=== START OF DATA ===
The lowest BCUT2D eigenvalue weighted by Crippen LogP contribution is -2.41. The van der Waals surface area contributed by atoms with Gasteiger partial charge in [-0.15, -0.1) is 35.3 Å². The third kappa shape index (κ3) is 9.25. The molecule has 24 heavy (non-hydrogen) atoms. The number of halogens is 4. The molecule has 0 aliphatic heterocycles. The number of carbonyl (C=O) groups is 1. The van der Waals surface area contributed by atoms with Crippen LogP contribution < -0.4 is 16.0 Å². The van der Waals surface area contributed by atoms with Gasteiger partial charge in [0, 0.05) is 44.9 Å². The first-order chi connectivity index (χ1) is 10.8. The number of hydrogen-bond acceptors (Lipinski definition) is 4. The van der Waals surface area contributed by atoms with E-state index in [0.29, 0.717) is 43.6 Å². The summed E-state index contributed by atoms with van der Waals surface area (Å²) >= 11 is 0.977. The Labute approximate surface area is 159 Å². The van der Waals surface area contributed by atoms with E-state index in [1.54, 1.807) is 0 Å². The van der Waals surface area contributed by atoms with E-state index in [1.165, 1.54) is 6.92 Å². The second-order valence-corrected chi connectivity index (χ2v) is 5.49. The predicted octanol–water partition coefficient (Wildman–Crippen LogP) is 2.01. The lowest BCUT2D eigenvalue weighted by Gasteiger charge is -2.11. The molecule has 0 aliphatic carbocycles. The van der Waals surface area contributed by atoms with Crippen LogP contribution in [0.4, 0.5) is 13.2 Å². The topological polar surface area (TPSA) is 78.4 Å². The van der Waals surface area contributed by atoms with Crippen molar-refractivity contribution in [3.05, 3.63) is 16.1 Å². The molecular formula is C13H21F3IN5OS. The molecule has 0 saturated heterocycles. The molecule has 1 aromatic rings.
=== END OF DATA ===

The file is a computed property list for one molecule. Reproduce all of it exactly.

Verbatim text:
The lowest BCUT2D eigenvalue weighted by Crippen LogP contribution is -2.41. The van der Waals surface area contributed by atoms with Gasteiger partial charge in [-0.15, -0.1) is 35.3 Å². The third kappa shape index (κ3) is 9.25. The molecule has 24 heavy (non-hydrogen) atoms. The number of halogens is 4. The molecule has 0 aliphatic heterocycles. The number of carbonyl (C=O) groups is 1. The van der Waals surface area contributed by atoms with Crippen LogP contribution < -0.4 is 16.0 Å². The van der Waals surface area contributed by atoms with Gasteiger partial charge in [0, 0.05) is 44.9 Å². The first-order chi connectivity index (χ1) is 10.8. The number of hydrogen-bond acceptors (Lipinski definition) is 4. The van der Waals surface area contributed by atoms with E-state index in [0.29, 0.717) is 43.6 Å². The summed E-state index contributed by atoms with van der Waals surface area (Å²) >= 11 is 0.977. The Labute approximate surface area is 159 Å². The van der Waals surface area contributed by atoms with E-state index in [1.54, 1.807) is 0 Å². The van der Waals surface area contributed by atoms with E-state index in [1.165, 1.54) is 6.92 Å². The second-order valence-corrected chi connectivity index (χ2v) is 5.49. The predicted octanol–water partition coefficient (Wildman–Crippen LogP) is 2.01. The lowest BCUT2D eigenvalue weighted by Gasteiger charge is -2.11. The molecule has 0 aliphatic carbocycles. The van der Waals surface area contributed by atoms with Crippen LogP contribution in [0.4, 0.5) is 13.2 Å². The topological polar surface area (TPSA) is 78.4 Å². The van der Waals surface area contributed by atoms with Crippen molar-refractivity contribution in [3.05, 3.63) is 16.1 Å². The molecular formula is C13H21F3IN5OS. The molecule has 0 saturated heterocycles. The molecule has 1 aromatic rings.